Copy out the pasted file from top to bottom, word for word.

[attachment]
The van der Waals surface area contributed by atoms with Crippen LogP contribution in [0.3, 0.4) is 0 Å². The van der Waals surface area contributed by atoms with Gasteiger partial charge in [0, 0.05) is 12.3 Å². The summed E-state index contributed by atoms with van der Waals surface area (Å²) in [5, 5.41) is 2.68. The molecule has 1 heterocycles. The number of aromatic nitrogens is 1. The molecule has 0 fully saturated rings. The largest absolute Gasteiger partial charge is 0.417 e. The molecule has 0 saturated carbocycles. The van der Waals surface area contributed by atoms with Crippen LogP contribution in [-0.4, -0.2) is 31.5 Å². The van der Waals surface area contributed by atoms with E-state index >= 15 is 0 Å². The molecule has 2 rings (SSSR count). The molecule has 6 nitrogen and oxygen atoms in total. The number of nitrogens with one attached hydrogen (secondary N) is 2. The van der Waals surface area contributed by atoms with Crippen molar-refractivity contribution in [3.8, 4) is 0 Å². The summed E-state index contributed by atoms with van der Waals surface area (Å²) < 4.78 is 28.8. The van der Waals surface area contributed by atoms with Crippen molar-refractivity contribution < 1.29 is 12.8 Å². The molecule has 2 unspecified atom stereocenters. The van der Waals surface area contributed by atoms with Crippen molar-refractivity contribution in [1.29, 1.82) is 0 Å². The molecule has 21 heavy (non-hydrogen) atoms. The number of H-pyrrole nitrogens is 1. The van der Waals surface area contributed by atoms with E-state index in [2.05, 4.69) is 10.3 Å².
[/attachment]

The van der Waals surface area contributed by atoms with Crippen LogP contribution in [0.3, 0.4) is 0 Å². The van der Waals surface area contributed by atoms with Gasteiger partial charge in [0, 0.05) is 12.3 Å². The summed E-state index contributed by atoms with van der Waals surface area (Å²) in [5, 5.41) is 2.68. The molecule has 1 heterocycles. The number of aromatic nitrogens is 1. The molecule has 0 fully saturated rings. The largest absolute Gasteiger partial charge is 0.417 e. The molecule has 0 saturated carbocycles. The van der Waals surface area contributed by atoms with Crippen LogP contribution in [-0.4, -0.2) is 31.5 Å². The van der Waals surface area contributed by atoms with E-state index >= 15 is 0 Å². The molecule has 2 rings (SSSR count). The molecule has 6 nitrogen and oxygen atoms in total. The number of nitrogens with one attached hydrogen (secondary N) is 2. The van der Waals surface area contributed by atoms with Crippen molar-refractivity contribution in [3.8, 4) is 0 Å². The summed E-state index contributed by atoms with van der Waals surface area (Å²) < 4.78 is 28.8. The van der Waals surface area contributed by atoms with Crippen molar-refractivity contribution < 1.29 is 12.8 Å². The molecule has 2 unspecified atom stereocenters. The van der Waals surface area contributed by atoms with Crippen molar-refractivity contribution in [1.29, 1.82) is 0 Å². The molecule has 21 heavy (non-hydrogen) atoms. The number of H-pyrrole nitrogens is 1. The van der Waals surface area contributed by atoms with E-state index in [2.05, 4.69) is 10.3 Å².